Article

How Food Can Help You Feel More Connected

Dairy is one of the foods that’s most connected to your community. Most milk is produced fewer than two hours away from where you live.

And food not only connects us to our communities, it can help connect us to our neighbors.

According to a survey of 2,255 adults conducted in early September of 2018, 85% of Americans believe sharing meals can help build trust in relationships. Food provides us comfort. It also allows us to celebrate our traditions, cultures, religions and other commonalities. We can discuss our differences over food. Even our conversations about food have changed.

But in today’s world, there are barriers—like your cellphone. While a majority of those surveyed (76%) said they would be more open to someone’s point of view after sharing a meal, more than half (54%) tend to have a device or screen around when they eat.

That makes for a pretty tough connection. And some people don’t even feel connected to the food on their plates.

Seven out of 10 Americans think it’s important to get to know the farmers who produce the food they eat, and more than 70% find locally grown food appealing. But 63% of people are only somewhat or not at all familiar with farming practices.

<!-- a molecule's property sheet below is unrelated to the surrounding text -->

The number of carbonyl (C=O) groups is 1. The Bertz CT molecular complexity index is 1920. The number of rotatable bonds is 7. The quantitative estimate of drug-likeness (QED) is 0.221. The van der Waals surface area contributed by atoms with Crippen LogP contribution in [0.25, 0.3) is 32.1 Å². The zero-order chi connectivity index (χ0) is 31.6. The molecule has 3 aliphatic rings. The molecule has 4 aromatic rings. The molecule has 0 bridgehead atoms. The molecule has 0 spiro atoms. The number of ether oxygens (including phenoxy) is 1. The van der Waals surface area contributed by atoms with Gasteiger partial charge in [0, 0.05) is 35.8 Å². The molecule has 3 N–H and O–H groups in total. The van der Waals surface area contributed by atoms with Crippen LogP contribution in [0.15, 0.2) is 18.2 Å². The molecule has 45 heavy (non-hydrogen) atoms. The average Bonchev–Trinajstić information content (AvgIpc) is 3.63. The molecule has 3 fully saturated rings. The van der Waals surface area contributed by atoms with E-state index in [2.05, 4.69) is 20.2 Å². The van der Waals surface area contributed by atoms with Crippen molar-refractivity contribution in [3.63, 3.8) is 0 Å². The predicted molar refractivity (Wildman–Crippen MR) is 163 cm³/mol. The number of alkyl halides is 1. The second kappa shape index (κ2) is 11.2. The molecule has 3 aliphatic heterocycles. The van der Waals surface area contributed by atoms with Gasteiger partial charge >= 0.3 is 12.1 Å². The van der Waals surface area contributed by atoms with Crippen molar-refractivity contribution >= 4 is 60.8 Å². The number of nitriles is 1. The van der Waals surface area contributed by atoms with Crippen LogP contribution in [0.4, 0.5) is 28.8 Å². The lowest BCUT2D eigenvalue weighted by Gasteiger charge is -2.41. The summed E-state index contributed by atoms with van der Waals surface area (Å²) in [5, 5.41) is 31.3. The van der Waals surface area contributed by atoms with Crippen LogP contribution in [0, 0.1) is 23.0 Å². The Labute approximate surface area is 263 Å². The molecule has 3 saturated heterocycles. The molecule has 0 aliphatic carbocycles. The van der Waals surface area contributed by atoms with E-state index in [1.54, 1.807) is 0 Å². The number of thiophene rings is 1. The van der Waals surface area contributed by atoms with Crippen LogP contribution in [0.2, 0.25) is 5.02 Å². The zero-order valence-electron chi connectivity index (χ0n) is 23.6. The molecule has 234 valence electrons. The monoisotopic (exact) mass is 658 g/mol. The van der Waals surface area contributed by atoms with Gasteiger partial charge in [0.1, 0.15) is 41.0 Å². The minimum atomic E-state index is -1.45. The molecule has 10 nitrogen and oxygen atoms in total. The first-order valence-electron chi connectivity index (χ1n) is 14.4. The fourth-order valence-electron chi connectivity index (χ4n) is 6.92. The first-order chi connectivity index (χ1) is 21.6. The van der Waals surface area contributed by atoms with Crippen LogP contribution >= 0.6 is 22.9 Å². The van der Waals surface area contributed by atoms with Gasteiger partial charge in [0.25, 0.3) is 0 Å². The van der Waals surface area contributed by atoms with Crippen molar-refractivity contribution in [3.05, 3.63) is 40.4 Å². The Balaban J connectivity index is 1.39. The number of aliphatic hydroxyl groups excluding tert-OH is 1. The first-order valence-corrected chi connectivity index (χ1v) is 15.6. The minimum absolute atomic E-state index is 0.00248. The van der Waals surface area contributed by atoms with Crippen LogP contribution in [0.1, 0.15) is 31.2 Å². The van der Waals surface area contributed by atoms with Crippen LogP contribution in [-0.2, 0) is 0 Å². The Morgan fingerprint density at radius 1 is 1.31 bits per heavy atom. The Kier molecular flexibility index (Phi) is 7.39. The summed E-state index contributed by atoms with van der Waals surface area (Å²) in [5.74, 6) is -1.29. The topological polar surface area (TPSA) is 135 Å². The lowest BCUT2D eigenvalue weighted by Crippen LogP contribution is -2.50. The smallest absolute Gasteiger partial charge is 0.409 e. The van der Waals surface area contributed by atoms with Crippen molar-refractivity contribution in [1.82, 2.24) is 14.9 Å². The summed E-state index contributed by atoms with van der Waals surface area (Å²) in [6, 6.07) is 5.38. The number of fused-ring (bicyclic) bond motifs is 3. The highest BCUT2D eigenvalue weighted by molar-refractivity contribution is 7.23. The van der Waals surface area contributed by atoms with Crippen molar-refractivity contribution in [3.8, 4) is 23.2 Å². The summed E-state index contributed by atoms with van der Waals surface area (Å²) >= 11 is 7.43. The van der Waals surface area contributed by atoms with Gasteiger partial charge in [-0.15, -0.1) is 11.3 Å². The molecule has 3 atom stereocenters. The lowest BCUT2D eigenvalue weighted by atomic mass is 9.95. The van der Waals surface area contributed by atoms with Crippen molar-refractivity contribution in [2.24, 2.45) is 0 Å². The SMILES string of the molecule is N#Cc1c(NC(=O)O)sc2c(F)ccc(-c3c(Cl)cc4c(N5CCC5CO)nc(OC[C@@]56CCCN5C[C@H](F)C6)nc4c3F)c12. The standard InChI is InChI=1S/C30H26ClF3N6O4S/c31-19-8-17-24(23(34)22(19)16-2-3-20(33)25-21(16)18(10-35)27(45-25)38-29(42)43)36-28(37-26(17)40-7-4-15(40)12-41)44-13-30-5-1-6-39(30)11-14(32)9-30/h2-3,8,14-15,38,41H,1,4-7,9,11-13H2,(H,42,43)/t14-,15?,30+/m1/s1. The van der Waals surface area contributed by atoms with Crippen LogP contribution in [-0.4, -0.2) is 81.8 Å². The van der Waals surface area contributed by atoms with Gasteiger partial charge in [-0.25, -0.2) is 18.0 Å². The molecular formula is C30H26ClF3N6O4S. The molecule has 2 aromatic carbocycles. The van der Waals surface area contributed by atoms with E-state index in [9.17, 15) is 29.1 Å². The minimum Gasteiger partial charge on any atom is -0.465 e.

Connection survey - handsome farmer image

According to the survey, 51% of Americans are interested in moving to a farm and 60% are extremely or very interested in meeting a farmer to discuss farm practices. To that end, it made sense for some farmers to head to the Big Apple and make some of those connections themselves.

Connection survey - grilled cheese and milk image

Recently on National Farmers Day, 21 dairy farmers from across the U.S. took to the streets of New York City at the Grand Central Food Fest and NYC Times Square Expo to connect people to where their food comes from. Over the course of two days they answered questions—from people of all walks of life—over grilled cheese and chocolate milk samples from a decked-out food truck.

Connection survey - mural image

It was a chance for passers-by to learn directly from farmers about animal care, environmental practices and nutritional benefits of dairy foods.

To learn more about where your dairy foods come from, and the people behind it, connect here.